Should You Put Stock in Brokers? Just as companies' physical supply chains have become more global, more complicated, and more critical to their performance, so have their financial supply chains—the transactions and information that keep materials and products moving from origination to their final destinations. Freight costs make up a key segment of the financial supply chain.
At lunar takeoff, this tanker would mass tons, but since it is taking off in lunar gravity, it would effectively weigh only about 62 tons.
The composite propellant tanks, similar to what will be used for the BFR, would probably mass only 20 tons, leaving 2 tons for the engines, 2 tons for the landing legs, and 6 tons for the rest of the structure, including the cryo-coolers, sunshade and power system.
This provides a structural mass fraction of 8. At this point, we do not know the actual cost of the lunar propellants as delivered to the tanker at the lunar base, including the vehicle development costs, but finally we can compare the relative mass of the delivery propellants.
Assuming that we have not underestimated the tanker mass, the delivery propellant mass from Earth to LEO to L1 is Note that this mass difference is about three to four times larger than the typical cost difference of 15— Cost of lunar fuel would include fuel production costs, transport propellant costs, and vehicle operation costs.
Even the cislunar tanker must undergo an aerocapture to return to LEO from L1, while the lunar-to-L1 tanker would encounter only the stresses of thrust and landings.
In addition, propellant at L1 is at least twice as valuable as propellant in LEO, due to the gravitational potential and additional velocity from an Oberth maneuver performed starting at L1.
If future lunar entrepreneurs can beat that price, and if lunar water ice does exist in minable quantities, the lunar fuel production enterprise seems assured.
Sales of large amounts of propellant for Mars expeditions would assure a robust human presence on the Moon.
However, to assure that the logistics capability of any cislunar or L1 base will exist, the propellant depot and cargo handling capabilities must be a part of the design of the base from the beginning. Plans for the NASA cislunar base must accept that large propellant depots can be attached to it.
We are getting significant indications of international interest in a lunar base. Why does the cislunar base have to be so small if there is support for it? The solution to this problem is a package deal agreement where there is a combined cislunar, lunar, and fully reusable transport development effort taking place simultaneously, with the international partners providing some of the transport and lunar surface infrastructure, with heavy reliance on commercial launches.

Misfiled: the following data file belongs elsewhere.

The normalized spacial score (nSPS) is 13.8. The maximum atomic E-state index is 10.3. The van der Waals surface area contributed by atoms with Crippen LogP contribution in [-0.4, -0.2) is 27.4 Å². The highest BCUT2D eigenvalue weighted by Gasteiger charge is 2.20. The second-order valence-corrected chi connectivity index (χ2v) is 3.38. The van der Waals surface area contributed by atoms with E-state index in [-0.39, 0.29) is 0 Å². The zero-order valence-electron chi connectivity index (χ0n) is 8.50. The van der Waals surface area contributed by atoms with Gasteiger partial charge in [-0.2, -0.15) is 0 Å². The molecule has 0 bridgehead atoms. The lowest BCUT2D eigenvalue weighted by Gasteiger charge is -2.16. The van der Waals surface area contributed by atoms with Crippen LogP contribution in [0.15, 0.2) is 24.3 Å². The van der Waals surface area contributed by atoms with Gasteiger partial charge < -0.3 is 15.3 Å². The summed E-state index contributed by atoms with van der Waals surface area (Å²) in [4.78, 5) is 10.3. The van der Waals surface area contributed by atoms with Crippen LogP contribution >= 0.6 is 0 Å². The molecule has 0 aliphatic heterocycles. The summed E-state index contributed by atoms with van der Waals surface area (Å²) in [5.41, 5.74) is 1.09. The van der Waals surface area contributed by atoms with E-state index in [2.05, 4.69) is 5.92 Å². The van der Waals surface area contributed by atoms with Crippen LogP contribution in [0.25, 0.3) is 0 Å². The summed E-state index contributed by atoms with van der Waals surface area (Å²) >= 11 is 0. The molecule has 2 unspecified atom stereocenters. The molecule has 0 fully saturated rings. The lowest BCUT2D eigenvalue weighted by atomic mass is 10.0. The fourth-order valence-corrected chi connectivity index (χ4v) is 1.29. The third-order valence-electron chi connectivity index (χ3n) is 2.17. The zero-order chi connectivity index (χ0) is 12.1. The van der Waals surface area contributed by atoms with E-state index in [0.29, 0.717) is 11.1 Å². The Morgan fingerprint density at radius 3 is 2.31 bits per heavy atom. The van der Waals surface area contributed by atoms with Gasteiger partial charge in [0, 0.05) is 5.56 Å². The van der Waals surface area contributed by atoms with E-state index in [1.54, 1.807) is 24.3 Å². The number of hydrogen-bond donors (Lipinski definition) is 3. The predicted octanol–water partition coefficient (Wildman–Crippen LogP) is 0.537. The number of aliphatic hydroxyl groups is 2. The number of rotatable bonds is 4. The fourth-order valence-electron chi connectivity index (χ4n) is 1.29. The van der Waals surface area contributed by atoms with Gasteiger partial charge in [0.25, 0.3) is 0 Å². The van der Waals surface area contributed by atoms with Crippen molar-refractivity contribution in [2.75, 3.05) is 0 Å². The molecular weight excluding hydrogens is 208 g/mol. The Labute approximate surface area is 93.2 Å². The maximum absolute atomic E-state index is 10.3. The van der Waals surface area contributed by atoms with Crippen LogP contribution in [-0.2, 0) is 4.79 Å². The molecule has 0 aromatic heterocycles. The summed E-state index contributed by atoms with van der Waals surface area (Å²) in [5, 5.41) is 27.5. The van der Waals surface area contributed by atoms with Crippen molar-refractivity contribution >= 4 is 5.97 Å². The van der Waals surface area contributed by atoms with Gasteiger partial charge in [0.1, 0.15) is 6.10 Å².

Development would take place so that the first human landings at a lunar base site would take place within a year of the cislunar base completion. The first and most obvious customer is NASA; an orbital fuel depot would allow them to launch satellites on smaller LVs or launch larger satellites, allowing a choice between savings on the LV and increased capabilities on the spacecraft.
Perhaps less obvious, Russia would see a significant benefit from a LEO depot in the plane of the Baikonur launch site.
Vehicles would refuel in order to plane-change to an equatorial orbit for GEO deployment. Further into the future a fuel depot would be essential for the smooth operation of tugs and satellite tenders, serving as a buffer between fuel launches and fuel used in missions. I think the current leader is Boeing with their in-development ACES vehicle using integrated fluids management.
Hypergolic fuels require a different set of technologies and would most likely require shipping expendable supplies of a pressurant, either nitrogen or helium, but they have a larger potential market right now as hypergolics are typically used for satellite stationkeeping and orbit changes.
The third fuel category is inert gases argon, xenon for ion engines; these can be stored as compressed gases or cryogenic liquids. I think a near-term possibility is simply to ship water. It is dense, relatively inert and can be used as a life support consumable or as a propellant after electrolysis.
It has a high surface tension and can be wicked out of a bulk tank in microgravity without pressurants or membranes. There are cubesat-scale thrusters available today that separate water over time, accumulating a charge of gaseous O2 and H2 using small amounts of power, then ignite that fuel in a high-efficiency engine.
If future satellites were to adopt this technology for RCS and stationkeeping then they could nearly double their Isp while eliminating toxic fuels and cutting down to a single storage tank. Beyond the near-term possibilities, a water depot operator would be able to buy water from any LEO cargo provider as well as any asteroid mining company, relying on the proven launch capabilities today while safely and cheaply allowing for a riskier but cheaper future supply.
The topic of lunar mining and fuel supply has a rich field of information available and I cannot claim to know all of it, but hopefully this will show how we can begin to harvest most of our propellant instead of shipping it from Earth.
First let's establish some basics: I assume that we will develop zero boiloff cryogenic storage, reliable cryogenic fluid transfer and reliable cryogenic engine restart.
Vehicles will be designed to last years, but generally are planned to be replaced every 10 years. Obsolete systems will keep operating until they fail, providing some bonus production capacity.Reverse logistics activities in three companies of the process industry.
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